While doing some searching at the Internet Speculative Fiction Data Base on anthologies, I noticed one called Warrior Fantastic. Turns out I have it but forgot about it. I forgot about it because I read one story at the time and the book got shoved behind others on one of my bookshelves.
Martin H. Greenberg edited a series of anthologies for D.A.W. Books that had the world “Fantastic” in the title. The series ran from 1991 to 2009, generally with one book per year though 1997 had four entries. There were 25 books in all. There were five Cat Fantastic volumes, so we know the demographic this series was aiming for.
One can characterize this series as fantasy chick-lit. Any volume had 60-75% women authors present. The books should have been packaged with pastel yellow, orange, pink, and fuscia colors.
Warrior Fantastic edited by Martin H. Greenberg and John Helfers came out in December 2000, D.A.W Book #1170, 310 pages, $6.99. John Helfers also co-edited Knight Fantastic with Greenberg. He has written three of the Deathlands novels as “James Axler.”
The Fantastic anthologies appear to have the same cast of writers for most of the contents of any given volume- Nina Kiriki Hoffman, Jody Lynn Nye, Fiona Patton etc.
The stories start out strong with “At Sea” by Alan Dean Foster with a modern tale of Valkyries landing on a fishing boat smuggling cocaine.
“A Two-Edged Blade” by Diana Paxson is the wow story in this book. She tackled the Finn & Hengest story from the Dark Ages. Tolkien and Arthur Gilchrist Brodeur both tried their hands at this in the past. Paxson’s story is as good as Brodeur’s (“The Honor of a King,” Adventure, Sept 20, 1923), almost better because it moves quickly. There is Teutonic blood feud, shield wall combat, a hall burning, and treachery. This story needs to be reprinted.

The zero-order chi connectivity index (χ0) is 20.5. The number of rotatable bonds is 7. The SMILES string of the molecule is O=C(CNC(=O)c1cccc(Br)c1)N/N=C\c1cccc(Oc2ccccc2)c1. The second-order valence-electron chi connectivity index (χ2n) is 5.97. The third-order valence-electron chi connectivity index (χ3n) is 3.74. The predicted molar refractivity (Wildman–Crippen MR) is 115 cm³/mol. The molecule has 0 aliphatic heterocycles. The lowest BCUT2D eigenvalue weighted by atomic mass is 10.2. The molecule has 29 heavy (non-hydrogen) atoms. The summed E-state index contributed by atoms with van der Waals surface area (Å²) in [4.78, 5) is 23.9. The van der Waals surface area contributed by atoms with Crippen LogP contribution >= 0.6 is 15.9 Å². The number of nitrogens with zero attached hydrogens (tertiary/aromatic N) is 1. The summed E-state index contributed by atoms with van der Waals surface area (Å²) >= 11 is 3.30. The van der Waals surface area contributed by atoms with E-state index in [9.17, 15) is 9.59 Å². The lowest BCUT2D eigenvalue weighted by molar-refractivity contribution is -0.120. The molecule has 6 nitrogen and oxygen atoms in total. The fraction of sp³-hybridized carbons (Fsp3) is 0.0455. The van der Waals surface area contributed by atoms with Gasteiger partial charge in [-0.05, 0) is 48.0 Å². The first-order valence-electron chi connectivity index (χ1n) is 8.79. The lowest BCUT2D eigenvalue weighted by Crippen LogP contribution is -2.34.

Pauline Dungate’s “Demon Hunter” is interesting for using Indian background and mythology.
An immortal Lancelot battles a serial killer who believes he is Galahad in “Final Score.” Roger Zelazny owns the immortal Lancelot idea in his classic “Last Defender of Camelot.”
I have book about mercenaries edited by Bill Fawcett. He also does some writing and editing. “Barbarian” is a slightly humorous take on a noble who hires a barbarian to protect him. The humor is better handled than what L. Sprague de Camp would have done.
I found Gary A. Braunbeck’s “Bright Be the Face” to be haunting. There is no blood and thunder but a disfigured veteran, probably WWI from the description who is visited by ghosts who offer to restore his body in return for inflicting the injuries on the local village. This is a very moral story.
I normally like Charles de Lint’s fiction but his “Making a Noise in This World” was too understated for me. A Canadian Indian plans to kill a crooked cop who beats up Indians in the city and drops them off in the countryside in winter to freeze to death. The ending did not fit the build up.
There are some other stories in this anthology that did not interest me. I will have forgotten them completely in a few weeks.
Reading this book was a revelation after just having read the more recent fantasy anthologies such as The Mammoth Book of Warriors and Wizardry. What leaped out at me is the overall level of writing ability is greater. Some of these stories were bland or meh but there were some good and one fantastic story contained therein. Also these writers who did deliver had an actual story to tell. They were not meandering along with characters trying to come to grips with their feelings or keeping it real by wallowing in feces. I need to sit down and reread one of the Swords Against Darkness volumes to note the difference between the 70s and 90s.
I don’t know if character angst or scatology is what the editors want or what is being taught at writing courses and seminars these days. It is getting in the way of the story or more likely a cover for lack of story.
How many good stories are scattered throughout the Fantastic anthologies? The idea of wading through the mediocre to find the occasional gem does not fill me with enthusiasm.